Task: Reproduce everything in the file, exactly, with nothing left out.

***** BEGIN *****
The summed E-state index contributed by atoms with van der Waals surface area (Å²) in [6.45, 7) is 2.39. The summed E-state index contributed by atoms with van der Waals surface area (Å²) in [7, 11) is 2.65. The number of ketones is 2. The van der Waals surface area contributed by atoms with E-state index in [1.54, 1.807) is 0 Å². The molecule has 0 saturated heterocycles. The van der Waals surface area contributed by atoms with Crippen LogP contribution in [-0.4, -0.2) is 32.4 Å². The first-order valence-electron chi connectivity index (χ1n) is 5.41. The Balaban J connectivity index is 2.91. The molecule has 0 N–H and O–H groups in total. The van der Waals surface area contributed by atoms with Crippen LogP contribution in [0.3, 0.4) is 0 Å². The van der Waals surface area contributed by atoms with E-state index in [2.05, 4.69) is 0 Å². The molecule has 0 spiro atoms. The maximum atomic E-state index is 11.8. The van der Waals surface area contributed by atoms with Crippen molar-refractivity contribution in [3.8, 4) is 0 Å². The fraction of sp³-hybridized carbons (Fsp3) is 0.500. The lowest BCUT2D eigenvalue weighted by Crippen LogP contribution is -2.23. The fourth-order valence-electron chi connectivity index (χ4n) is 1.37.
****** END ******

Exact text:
The summed E-state index contributed by atoms with van der Waals surface area (Å²) in [6.45, 7) is 2.39. The summed E-state index contributed by atoms with van der Waals surface area (Å²) in [7, 11) is 2.65. The number of ketones is 2. The van der Waals surface area contributed by atoms with E-state index in [1.54, 1.807) is 0 Å². The molecule has 0 saturated heterocycles. The van der Waals surface area contributed by atoms with Crippen LogP contribution in [-0.4, -0.2) is 32.4 Å². The first-order valence-electron chi connectivity index (χ1n) is 5.41. The Balaban J connectivity index is 2.91. The molecule has 0 N–H and O–H groups in total. The van der Waals surface area contributed by atoms with Crippen LogP contribution in [0.3, 0.4) is 0 Å². The van der Waals surface area contributed by atoms with E-state index in [2.05, 4.69) is 0 Å². The molecule has 0 spiro atoms. The maximum atomic E-state index is 11.8. The van der Waals surface area contributed by atoms with Crippen molar-refractivity contribution in [3.8, 4) is 0 Å². The fraction of sp³-hybridized carbons (Fsp3) is 0.500. The lowest BCUT2D eigenvalue weighted by Crippen LogP contribution is -2.23. The fourth-order valence-electron chi connectivity index (χ4n) is 1.37.